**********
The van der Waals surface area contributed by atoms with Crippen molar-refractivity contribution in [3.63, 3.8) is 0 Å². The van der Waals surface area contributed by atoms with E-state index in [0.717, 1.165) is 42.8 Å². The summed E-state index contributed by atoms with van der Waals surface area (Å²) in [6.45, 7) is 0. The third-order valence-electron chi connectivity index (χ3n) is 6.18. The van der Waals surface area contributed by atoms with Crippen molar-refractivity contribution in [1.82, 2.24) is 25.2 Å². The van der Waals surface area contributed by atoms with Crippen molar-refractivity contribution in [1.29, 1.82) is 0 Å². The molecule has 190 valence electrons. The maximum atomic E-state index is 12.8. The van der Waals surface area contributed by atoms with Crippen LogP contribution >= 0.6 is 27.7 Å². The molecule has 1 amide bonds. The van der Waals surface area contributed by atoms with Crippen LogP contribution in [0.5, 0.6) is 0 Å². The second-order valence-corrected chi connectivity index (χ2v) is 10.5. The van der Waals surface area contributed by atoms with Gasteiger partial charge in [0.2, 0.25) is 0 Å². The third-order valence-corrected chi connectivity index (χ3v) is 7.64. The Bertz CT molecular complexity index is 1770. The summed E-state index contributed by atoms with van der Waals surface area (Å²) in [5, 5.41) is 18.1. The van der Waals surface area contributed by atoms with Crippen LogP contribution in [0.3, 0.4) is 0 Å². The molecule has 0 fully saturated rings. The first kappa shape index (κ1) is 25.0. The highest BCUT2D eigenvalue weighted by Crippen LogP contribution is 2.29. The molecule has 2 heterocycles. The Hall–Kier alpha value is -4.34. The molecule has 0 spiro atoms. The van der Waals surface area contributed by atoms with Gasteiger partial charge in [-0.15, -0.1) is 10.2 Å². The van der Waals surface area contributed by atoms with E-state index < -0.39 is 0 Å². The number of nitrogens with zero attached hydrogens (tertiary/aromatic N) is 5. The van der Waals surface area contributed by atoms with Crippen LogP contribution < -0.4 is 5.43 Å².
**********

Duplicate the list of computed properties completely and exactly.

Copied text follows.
The van der Waals surface area contributed by atoms with Crippen molar-refractivity contribution in [3.63, 3.8) is 0 Å². The van der Waals surface area contributed by atoms with E-state index in [0.717, 1.165) is 42.8 Å². The summed E-state index contributed by atoms with van der Waals surface area (Å²) in [6.45, 7) is 0. The third-order valence-electron chi connectivity index (χ3n) is 6.18. The van der Waals surface area contributed by atoms with Crippen molar-refractivity contribution in [1.82, 2.24) is 25.2 Å². The van der Waals surface area contributed by atoms with Crippen molar-refractivity contribution in [1.29, 1.82) is 0 Å². The molecule has 190 valence electrons. The maximum atomic E-state index is 12.8. The van der Waals surface area contributed by atoms with Crippen LogP contribution >= 0.6 is 27.7 Å². The molecule has 1 amide bonds. The van der Waals surface area contributed by atoms with Crippen LogP contribution in [0.5, 0.6) is 0 Å². The second-order valence-corrected chi connectivity index (χ2v) is 10.5. The van der Waals surface area contributed by atoms with Gasteiger partial charge in [0.2, 0.25) is 0 Å². The third-order valence-corrected chi connectivity index (χ3v) is 7.64. The Bertz CT molecular complexity index is 1770. The summed E-state index contributed by atoms with van der Waals surface area (Å²) in [5, 5.41) is 18.1. The van der Waals surface area contributed by atoms with Crippen LogP contribution in [0.3, 0.4) is 0 Å². The molecule has 0 fully saturated rings. The first kappa shape index (κ1) is 25.0. The highest BCUT2D eigenvalue weighted by Crippen LogP contribution is 2.29. The molecule has 2 heterocycles. The Hall–Kier alpha value is -4.34. The molecule has 0 spiro atoms. The van der Waals surface area contributed by atoms with Gasteiger partial charge in [-0.15, -0.1) is 10.2 Å². The van der Waals surface area contributed by atoms with E-state index < -0.39 is 0 Å². The number of nitrogens with zero attached hydrogens (tertiary/aromatic N) is 5. The van der Waals surface area contributed by atoms with Crippen LogP contribution < -0.4 is 5.43 Å².